With so many people now heading back to Western Europe from Syria and Iraq who will not make such simple mistakes the future is not encouraging. Any sensible government would at this time halt all attempts to further rationalise the Fire and Rescue Service. Arguably, since the end of World War Two, the situation we face has never been more difficult. This is worse than the period when the Irish Republican Army was active.

Leaders of the Fire and Rescue Services across the United Kingdom and their authorities should not cut a single job, tender or fire station from their current inventory. Enough is enough. The time for an end to austerity with respect to the emergency services.

The next attack may just prove how the measures that have been taken so far have cut beyond the bone.  Under pressure that bone will fracture and people will die. It is a lesson that must be learned, quickly. But that is not the only obvious point to emerge. There is another far more troubling indicator. And that is complacency.

But the one enduring question to emerge from this attack is what were the public thinking? Despite the regular announcements on trains that drone on about not leaving luggage behind or unattended it seems the wider British public have not yet fully engaged with the threat.

Why was the bomber able to leave the device and walk away? When Damon Smith planted his bomb on the Jubilee Line no-one appeared to notice. It begs the question what were the people in carriage doing? Did no-one see the bomber leave the device? Did it really look like a bucket of paint?

Surely in this day and age it should have raised suspicions? Even those familiar with the pattern of life that sees labourers off to major building sites in London on the tube first thing should have noticed this shopping bag with fairy lights and a towel over the top.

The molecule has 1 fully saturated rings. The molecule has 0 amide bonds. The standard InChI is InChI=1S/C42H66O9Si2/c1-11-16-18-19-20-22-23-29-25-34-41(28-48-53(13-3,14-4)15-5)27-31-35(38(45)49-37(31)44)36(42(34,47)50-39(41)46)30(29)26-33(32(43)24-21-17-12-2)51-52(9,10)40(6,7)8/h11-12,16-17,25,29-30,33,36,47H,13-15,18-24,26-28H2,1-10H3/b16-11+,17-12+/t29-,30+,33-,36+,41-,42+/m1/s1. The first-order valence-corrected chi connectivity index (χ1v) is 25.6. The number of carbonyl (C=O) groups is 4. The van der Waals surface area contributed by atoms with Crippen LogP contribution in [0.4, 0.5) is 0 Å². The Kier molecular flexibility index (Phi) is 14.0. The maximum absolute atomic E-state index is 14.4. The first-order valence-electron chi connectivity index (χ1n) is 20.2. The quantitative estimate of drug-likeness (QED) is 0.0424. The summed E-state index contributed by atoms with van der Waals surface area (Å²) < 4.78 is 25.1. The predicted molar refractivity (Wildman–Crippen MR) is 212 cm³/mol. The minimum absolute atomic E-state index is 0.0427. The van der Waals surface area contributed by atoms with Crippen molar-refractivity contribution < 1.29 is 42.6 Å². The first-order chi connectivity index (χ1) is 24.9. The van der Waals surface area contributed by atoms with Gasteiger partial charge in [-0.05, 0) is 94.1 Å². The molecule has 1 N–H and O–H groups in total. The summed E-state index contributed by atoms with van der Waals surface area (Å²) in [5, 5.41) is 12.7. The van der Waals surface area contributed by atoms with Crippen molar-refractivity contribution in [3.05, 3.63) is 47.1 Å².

The answer to the issue of what were the public doing is simple. Not paying attention.  It is likely they were tuning out to their world, listening to music, on their mobile phone, reading a book/ newspaper or simply day-dreaming. Whatever it is time the British public woke up and took responsibility for what is going on around them.

The threat is plan to see and the vigils and political announcements that we will not be cowed by terrorists are all well and good. Equally pronouncements that we are not scared are also very brave. But when the chips were down people fled the scene. Trampling over those that were not able to move as fast. The ethos of the Three Musketeers was lost in the stampede.

Survival brings out the most basic of instincts in human beings. If the attack had been more carefully crafted and executed that basic instinct would have seen more people die. Of all the lessons to emerge from this latest attack, arguably that is the most important.